Judicial activity in the European Union: striving for better adjudication

In order to counter accusations of judicial activism of the Court of Justice of the European Union (CJEU), and to improve its representativeness and transparency, Julien Bois identifies some reforms that do not imply treaty change. 

PLATO policy brief no. 2, December 2020


The Court of Justice of the European Union (CJEU) is among the most powerful European institutions and its rulings have widespread effects. Sensitive areas such as taxation, foreign policy and economic governance are affected. Although the Court enjoys a high level of respect and trust and demonstrates an impressive capacity to solve a large number of cases, it could still improve when it comes to adhering to standards of openness, accountability and transparency. These are democratic standards that the European Union promotes (Art. 2 TEU), and we should also expect its judicial body to respect them.

This paper identifies some reforms to improve the EU’s judicial system without asking for changes of the treaties. Three recommendations are put forward for national governments and the Court's judges:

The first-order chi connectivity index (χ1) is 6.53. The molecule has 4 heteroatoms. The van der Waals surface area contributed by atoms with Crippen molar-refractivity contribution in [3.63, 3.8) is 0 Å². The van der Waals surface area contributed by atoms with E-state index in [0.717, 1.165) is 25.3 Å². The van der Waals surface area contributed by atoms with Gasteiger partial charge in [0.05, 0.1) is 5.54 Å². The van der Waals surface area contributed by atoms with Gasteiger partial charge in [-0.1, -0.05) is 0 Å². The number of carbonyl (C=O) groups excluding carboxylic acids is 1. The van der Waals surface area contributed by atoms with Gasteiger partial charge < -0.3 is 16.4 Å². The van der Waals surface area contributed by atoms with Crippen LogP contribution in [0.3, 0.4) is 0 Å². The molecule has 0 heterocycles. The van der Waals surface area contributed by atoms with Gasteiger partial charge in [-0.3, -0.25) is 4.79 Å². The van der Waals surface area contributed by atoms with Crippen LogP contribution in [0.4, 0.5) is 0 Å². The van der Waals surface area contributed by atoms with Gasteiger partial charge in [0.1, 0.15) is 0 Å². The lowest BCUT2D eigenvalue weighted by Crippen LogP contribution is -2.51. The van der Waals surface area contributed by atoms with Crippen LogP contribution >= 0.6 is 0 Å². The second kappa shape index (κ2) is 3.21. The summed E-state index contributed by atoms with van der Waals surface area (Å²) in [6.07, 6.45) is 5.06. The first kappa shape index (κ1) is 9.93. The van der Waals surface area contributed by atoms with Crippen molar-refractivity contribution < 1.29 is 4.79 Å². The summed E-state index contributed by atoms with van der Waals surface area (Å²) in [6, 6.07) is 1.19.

1. Improve the Court’s representativeness in terms of gender and member states.
  2. Counter accusations of judicial activism by reducing the Court’s resort to general principles of EU law, admitting previous erroneous interpretations of EU law, and including all arguments raised by the parties in its rulings.
  3. Improve the Court’s adherence to the overarching principle of transparency by assessing public disclosure of judicial documents on a case-by-case basis

Publication details

Judicial activity in the European Union: striving for better adjudication
Julien Bois 
PLATO Policy Brief no. 2, December 2020

Published Dec. 30, 2020 11:16 AM - Last modified Jan. 22, 2021 11:45 AM